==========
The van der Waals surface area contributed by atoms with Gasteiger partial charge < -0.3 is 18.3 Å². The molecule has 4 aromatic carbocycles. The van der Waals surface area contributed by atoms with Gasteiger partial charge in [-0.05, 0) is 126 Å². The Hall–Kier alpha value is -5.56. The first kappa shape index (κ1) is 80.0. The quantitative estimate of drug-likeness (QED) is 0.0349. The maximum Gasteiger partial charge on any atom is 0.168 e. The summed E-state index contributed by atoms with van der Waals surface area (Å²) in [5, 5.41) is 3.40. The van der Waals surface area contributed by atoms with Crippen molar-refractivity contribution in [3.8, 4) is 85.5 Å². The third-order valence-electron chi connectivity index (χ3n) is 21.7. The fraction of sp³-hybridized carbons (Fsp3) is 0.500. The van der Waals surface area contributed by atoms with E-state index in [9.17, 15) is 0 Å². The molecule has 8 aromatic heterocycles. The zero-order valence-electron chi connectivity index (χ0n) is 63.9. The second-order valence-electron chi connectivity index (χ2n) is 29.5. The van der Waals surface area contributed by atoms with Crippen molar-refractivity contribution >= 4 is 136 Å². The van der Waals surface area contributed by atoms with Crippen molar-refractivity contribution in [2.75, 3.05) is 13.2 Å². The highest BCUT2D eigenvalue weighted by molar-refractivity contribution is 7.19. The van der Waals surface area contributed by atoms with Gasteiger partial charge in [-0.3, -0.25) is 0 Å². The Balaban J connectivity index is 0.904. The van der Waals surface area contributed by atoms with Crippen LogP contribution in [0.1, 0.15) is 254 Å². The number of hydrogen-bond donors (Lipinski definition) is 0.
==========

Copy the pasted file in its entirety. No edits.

The van der Waals surface area contributed by atoms with Gasteiger partial charge < -0.3 is 18.3 Å². The molecule has 4 aromatic carbocycles. The van der Waals surface area contributed by atoms with Gasteiger partial charge in [-0.05, 0) is 126 Å². The Hall–Kier alpha value is -5.56. The first kappa shape index (κ1) is 80.0. The quantitative estimate of drug-likeness (QED) is 0.0349. The maximum Gasteiger partial charge on any atom is 0.168 e. The summed E-state index contributed by atoms with van der Waals surface area (Å²) in [5, 5.41) is 3.40. The van der Waals surface area contributed by atoms with Crippen molar-refractivity contribution in [3.8, 4) is 85.5 Å². The third-order valence-electron chi connectivity index (χ3n) is 21.7. The fraction of sp³-hybridized carbons (Fsp3) is 0.500. The van der Waals surface area contributed by atoms with E-state index in [9.17, 15) is 0 Å². The molecule has 8 aromatic heterocycles. The zero-order valence-electron chi connectivity index (χ0n) is 63.9. The second-order valence-electron chi connectivity index (χ2n) is 29.5. The van der Waals surface area contributed by atoms with Crippen molar-refractivity contribution >= 4 is 136 Å². The van der Waals surface area contributed by atoms with Crippen molar-refractivity contribution in [2.75, 3.05) is 13.2 Å². The highest BCUT2D eigenvalue weighted by molar-refractivity contribution is 7.19. The van der Waals surface area contributed by atoms with Gasteiger partial charge in [-0.3, -0.25) is 0 Å². The Balaban J connectivity index is 0.904. The van der Waals surface area contributed by atoms with Crippen LogP contribution in [0.1, 0.15) is 254 Å². The number of hydrogen-bond donors (Lipinski definition) is 0.